A Hard Lesson in Unconscious Privilege

A Hard Lesson in Unconscious Privilege

At the intersection of breakfast cereal and systemic racism

About a year into the pandemic, while I was still too worried about catching COVID to go into a grocery store, I did all my shopping online. I would place an order at my local Kroger for pickup the following day. This story is about something that happened during one of those trips.

. . .

I drove into the parking lot behind Kroger and called to tell them I was there to pick up my groceries. Normally I would text my arrival, but I had an urgent need. The store had notified me that my favorite cereal was out of stock, and I had indicated “no substitutes.” So now I would have no cereal at all and was hoping I might be able to add a different kind to my order before they brought it out.

The voice of a young Black Georgia woman came over the phone. Her sentences all ran together; I couldn’t distinguish any separate words, although I could tell they ended with a question.

“Excuse me?” I said. She repeated the same sounds.

Now I was embarrassed, because I’ve been in Georgia for nearly seven years and I think I should be able to understand Southern Black speech patterns.

“I’m so sorry, could you repeat what you just said?”

“Could you give me your first and last name?” She spoke each syllable as a stand-alone.

“Oh, yes, I’m sorry. Phyllis Unterschuetz,” my old, Midwestern White voice said.

“Excuse me?” she said.

“Phyllis Un-ter-shoots.”


“Phyllis U-N-T … ”

“Okay I got it,” she said. “Your order will be right out.”

“Oh, wait! Um, would it be possible for me to add something at this point?”

“What do you need?” she asked. Both of us were speaking in slow motion.

“Do you have Heritage Flakes, Flax Plus?”

“Say what?”

“Heritage Flakes, Flax Plus.” I said this as though it made sense. The words look so normal on a cereal box.

She: “Heritage Flakes … what’s the rest?”

I: “Flax Plus.”

She: “Heritage Flax?”

I: “No, Heritage Flakes.”

She: “Oh, I thought you said flax.”

I: “Yes, I did.”

She: “I’m not understanding at all. Flakes or flax?”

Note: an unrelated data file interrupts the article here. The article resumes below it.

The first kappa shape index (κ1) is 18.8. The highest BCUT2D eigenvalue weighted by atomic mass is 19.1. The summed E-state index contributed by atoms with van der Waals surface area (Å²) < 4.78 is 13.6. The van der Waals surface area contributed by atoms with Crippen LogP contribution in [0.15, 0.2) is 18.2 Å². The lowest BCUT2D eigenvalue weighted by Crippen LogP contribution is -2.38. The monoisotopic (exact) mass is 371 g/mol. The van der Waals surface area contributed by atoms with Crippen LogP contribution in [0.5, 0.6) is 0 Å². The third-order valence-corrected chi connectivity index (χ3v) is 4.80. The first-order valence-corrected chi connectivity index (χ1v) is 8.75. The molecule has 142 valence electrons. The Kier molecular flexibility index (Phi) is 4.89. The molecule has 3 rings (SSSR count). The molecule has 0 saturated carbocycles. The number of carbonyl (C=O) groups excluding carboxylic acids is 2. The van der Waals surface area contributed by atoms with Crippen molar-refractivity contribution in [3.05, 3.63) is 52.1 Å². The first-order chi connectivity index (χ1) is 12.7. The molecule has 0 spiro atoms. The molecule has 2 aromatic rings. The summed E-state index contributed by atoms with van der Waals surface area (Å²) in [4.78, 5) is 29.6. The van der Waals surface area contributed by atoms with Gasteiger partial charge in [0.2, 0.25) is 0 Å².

I: “Both. Flakes and flax. Heritage Flakes, Flax. I mean Flax Plus.”

She: “Plus?”

I: “Yes.”

She: “Plus what?”

By now we should both have been laughing. I surely wanted to. Who says “flakes flax” with a straight face? I imagine you started laughing several sentences ago. But her voice was strained and tired, and my urge to laugh drained away.

I said, “You know, I’m thinking that if the Heritage Flakes Original is out of stock, the Flax Plus probably is too.”

“Yes, probably,” she said, then added quickly, “I’m so sorry I couldn’t help you.”

“No problem,” I said. I was already thinking about where I might order my cereal.

“Is there anything else I can do to help you?” she asked, still pronouncing one syllable at a time.

“No, I’m good. Thanks so much.”

“Okay, your order will be right out. And you’ll be getting an email asking about my service today, and I’m so sorry I couldn’t help with your flakes — your flax — and like I said, they’ll be asking about my service …”

Ah. Now I get it. I’m worried about my cereal; she’s worried about her job. I’m in my car with my trunk popped so I can get my groceries without risking infection; she’s in the store, working with others who can’t afford not to work, doing my shopping for me.

I’ve been getting my groceries by delivery or curbside pickup since the beginning of the pandemic nearly a year ago, and every delivery person, everyone carrying bags to my car, has been young and Black. When I’ve tipped them and thanked them profusely for their service, they’ve all said how grateful they are for the job. And now I’ve brought worry into this young woman’s morning with my casual thoughtlessness.

We can find ways to understand each other, even to build trusting relationships, across the gaping chasm between Black and White, but until we’ve dismantled the system that leaves some worried about their cereal while others are worried about their jobs, there will be no justice.

1 Comment
  • Nancy Freda
    Posted at 18:17h, 29 August Reply

    Once again you’ve found the deeper meaning! Not many people think like this, I don’t believe.

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